You might remember way back when, when we discussed the fact that sometimes we inherit systems — and the design decisions which spawn them — which don’t quite match how we’d approach things. A recent exchange on one of the Microsoft SQL Server discussion lists highlights this wisdom, and also offers up a nifty programming insight.
This works great:
, CONVERT(float, [MetricValue]) as ChurnValue
ORDER BY SimpleVersion, ChurnValue DESC
But I’m only look for ‘ChurnDensity’ records on a specific BinaryName. When I change the WHERE line to:
WHERE MetricName=‘ChurnDensity’ AND BinaryName=‘wininet.dll’
I get the following error:
Msg 8114, Level 16, State 5, Line 1
Error converting data type nvarchar to float.
It seems like the query optimizer is getting all the MetricValues for a BinaryName and trying to CONVERT all of them instead of doing a query to narrow down the MetricValue column first to only contain ‘ChurnDensity’ values (which will cause the CONVERT to succeed) and then filtering that list by BinaryName.
When I asked David for more insight into the contents of the [MetricValue] column, he wrote:
If MetricName=’ChurnDensity’, its matching MetricValue will always be CONVERT-able to a float (I enforce that outside the database, plus I’ve manually verified that every ChurnDensity’s value can be converted in my current data set).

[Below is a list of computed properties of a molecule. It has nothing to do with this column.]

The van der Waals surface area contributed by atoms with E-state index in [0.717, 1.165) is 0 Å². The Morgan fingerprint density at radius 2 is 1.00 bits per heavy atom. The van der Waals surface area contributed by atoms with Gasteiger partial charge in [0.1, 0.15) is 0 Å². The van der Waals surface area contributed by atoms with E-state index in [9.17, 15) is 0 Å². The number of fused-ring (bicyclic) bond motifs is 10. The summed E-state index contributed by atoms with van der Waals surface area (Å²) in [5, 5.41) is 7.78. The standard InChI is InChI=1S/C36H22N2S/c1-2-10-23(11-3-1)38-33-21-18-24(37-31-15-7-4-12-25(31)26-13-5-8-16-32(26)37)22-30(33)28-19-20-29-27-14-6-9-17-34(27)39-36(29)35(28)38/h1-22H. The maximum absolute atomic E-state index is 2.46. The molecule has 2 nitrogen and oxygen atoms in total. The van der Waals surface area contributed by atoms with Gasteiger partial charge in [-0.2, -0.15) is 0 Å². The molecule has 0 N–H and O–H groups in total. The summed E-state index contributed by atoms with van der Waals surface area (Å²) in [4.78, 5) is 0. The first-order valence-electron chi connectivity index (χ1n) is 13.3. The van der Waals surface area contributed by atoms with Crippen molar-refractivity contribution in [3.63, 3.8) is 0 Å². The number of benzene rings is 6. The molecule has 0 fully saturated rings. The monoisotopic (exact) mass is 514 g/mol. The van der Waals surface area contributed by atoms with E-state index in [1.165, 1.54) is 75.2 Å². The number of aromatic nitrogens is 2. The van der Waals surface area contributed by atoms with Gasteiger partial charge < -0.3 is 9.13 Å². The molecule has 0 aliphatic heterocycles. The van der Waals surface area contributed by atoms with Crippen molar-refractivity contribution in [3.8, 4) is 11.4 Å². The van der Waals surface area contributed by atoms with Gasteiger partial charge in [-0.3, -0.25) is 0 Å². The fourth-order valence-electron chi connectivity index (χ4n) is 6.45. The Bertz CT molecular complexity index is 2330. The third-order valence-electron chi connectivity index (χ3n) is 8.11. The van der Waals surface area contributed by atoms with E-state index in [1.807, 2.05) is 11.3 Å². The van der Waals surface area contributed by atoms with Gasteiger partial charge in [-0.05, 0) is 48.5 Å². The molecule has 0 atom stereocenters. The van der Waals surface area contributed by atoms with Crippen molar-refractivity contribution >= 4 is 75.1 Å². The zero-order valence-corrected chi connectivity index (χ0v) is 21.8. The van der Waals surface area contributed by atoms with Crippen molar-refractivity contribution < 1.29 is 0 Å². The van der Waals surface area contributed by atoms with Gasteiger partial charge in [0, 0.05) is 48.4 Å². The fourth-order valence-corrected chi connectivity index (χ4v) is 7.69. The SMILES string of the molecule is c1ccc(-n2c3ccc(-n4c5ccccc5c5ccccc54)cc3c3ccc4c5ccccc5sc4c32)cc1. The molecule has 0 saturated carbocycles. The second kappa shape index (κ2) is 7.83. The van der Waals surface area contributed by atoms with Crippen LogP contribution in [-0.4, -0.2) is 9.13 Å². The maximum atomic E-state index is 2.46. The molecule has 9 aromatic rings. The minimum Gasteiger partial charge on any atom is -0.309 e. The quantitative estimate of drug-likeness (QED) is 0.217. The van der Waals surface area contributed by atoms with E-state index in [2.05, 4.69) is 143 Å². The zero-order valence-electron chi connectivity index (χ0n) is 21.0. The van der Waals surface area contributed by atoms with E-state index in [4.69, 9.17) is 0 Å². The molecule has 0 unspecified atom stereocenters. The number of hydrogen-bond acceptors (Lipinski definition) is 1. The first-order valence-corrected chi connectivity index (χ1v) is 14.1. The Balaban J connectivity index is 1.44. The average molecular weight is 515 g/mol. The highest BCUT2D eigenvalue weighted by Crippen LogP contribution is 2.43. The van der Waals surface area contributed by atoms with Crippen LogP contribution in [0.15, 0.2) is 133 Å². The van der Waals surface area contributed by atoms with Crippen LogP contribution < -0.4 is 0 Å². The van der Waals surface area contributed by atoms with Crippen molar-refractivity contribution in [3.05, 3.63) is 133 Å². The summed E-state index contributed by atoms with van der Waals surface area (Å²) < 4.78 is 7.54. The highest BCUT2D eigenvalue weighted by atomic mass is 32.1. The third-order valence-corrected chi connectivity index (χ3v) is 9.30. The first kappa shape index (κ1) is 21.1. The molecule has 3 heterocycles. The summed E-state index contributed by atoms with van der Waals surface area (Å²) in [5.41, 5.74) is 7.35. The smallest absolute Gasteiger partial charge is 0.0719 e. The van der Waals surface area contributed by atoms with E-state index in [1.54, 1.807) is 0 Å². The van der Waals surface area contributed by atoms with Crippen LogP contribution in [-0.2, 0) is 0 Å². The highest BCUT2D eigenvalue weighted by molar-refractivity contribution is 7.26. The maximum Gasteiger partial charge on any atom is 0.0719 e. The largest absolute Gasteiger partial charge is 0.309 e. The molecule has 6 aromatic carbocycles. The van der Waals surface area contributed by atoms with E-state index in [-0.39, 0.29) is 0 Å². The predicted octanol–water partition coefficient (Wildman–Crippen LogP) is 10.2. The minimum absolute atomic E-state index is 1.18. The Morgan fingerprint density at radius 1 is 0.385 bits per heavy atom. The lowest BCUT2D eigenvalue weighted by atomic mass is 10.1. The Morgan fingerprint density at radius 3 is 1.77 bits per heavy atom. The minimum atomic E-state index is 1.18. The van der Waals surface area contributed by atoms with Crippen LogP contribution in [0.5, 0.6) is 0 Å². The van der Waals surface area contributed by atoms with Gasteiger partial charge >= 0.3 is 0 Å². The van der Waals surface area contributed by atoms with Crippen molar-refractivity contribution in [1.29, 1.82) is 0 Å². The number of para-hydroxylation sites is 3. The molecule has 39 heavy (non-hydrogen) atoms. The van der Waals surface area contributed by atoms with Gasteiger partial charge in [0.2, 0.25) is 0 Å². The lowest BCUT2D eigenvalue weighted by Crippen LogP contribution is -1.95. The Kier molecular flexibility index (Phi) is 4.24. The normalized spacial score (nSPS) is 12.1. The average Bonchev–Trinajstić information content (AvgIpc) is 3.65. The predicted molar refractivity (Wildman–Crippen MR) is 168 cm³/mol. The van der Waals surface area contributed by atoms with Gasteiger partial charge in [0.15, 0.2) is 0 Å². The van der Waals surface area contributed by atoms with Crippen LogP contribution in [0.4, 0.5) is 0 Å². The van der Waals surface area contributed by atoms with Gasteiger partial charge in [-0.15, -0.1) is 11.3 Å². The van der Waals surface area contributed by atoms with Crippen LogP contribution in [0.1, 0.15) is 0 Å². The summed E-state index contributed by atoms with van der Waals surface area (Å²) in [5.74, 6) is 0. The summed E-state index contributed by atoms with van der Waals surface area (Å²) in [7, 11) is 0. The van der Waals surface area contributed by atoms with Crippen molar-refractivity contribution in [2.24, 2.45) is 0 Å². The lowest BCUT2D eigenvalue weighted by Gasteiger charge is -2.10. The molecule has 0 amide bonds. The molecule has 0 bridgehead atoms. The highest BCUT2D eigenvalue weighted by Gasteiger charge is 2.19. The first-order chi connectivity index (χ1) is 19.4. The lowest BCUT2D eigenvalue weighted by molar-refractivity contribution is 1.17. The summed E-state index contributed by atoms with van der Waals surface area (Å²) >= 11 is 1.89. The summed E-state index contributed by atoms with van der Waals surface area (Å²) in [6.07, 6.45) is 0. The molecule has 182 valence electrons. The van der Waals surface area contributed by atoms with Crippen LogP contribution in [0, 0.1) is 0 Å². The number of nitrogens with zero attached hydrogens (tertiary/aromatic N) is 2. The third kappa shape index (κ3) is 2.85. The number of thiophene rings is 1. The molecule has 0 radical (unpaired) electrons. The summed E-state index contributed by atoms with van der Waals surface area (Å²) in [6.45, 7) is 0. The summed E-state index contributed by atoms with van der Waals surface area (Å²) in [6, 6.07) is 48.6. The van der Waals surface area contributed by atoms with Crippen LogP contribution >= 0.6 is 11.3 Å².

Now, if MetricName <> ‘ChurnDensity’, chances are, it’ll be some string that can’t be converted…which is why I want to avoid selecting those records before the CONVERT happens.
I know this begs the question why values of different types are being shoved into MetricValue(nvarchar)…but let’s just let sleeping dogs lie on that…
So, poor David is stuck with a design I hope no reader of this blog would countenance — what an old boss of mine used to derisively call a “multi-use” column. This column is so multi-use that the underlying type of the column’s contents is different, depending on the contents of another column.
Umachandar replied to David’s query with a wonderfully complete discussion of his solution:
You cannot guarantee that the CONVERT happens last. It depends on the query plan. There are cases in SQL2000 also where a query that does these types of operations will work some time. The only way to change order in which expressions are evaluated is to use a CASE expression. So in your example, you should modify the SELECT list like:
,CASE MetricName WHEN ‘ChurnDensity’ THEN CONVERT(float, [MetricValue]) END as ChurnValue
This will ensure that the expression if evaluated for rows that doesn’t have MetricName = ‘ChurnDensity’ does produce run-time error.
Note that even though the ANSI SQL standard describes how various parts of the SELECT statement are evaluated, lot of it is left to implementation on how to produce the results. SQL Server 2005 is even more aggressive in this area to better match computed column expression for example. See the “Behavior Changes to Database Engine Features” topic in SQL Server 2005 BOL ms-help://MS.SQLCC.v9/MS.SQLSVR.v9.en/instsql9/html/65eaafa1-9e06-4264-b547-cbee8013c995.htm.
I can’t add much to this except to thank both David and Umachandar for consenting to my blogging of their exchange. Hopefully this little trick will come in handy if you find yourself inheriting a multi-use column.
You’d never design one of those yourself, would you? 🙂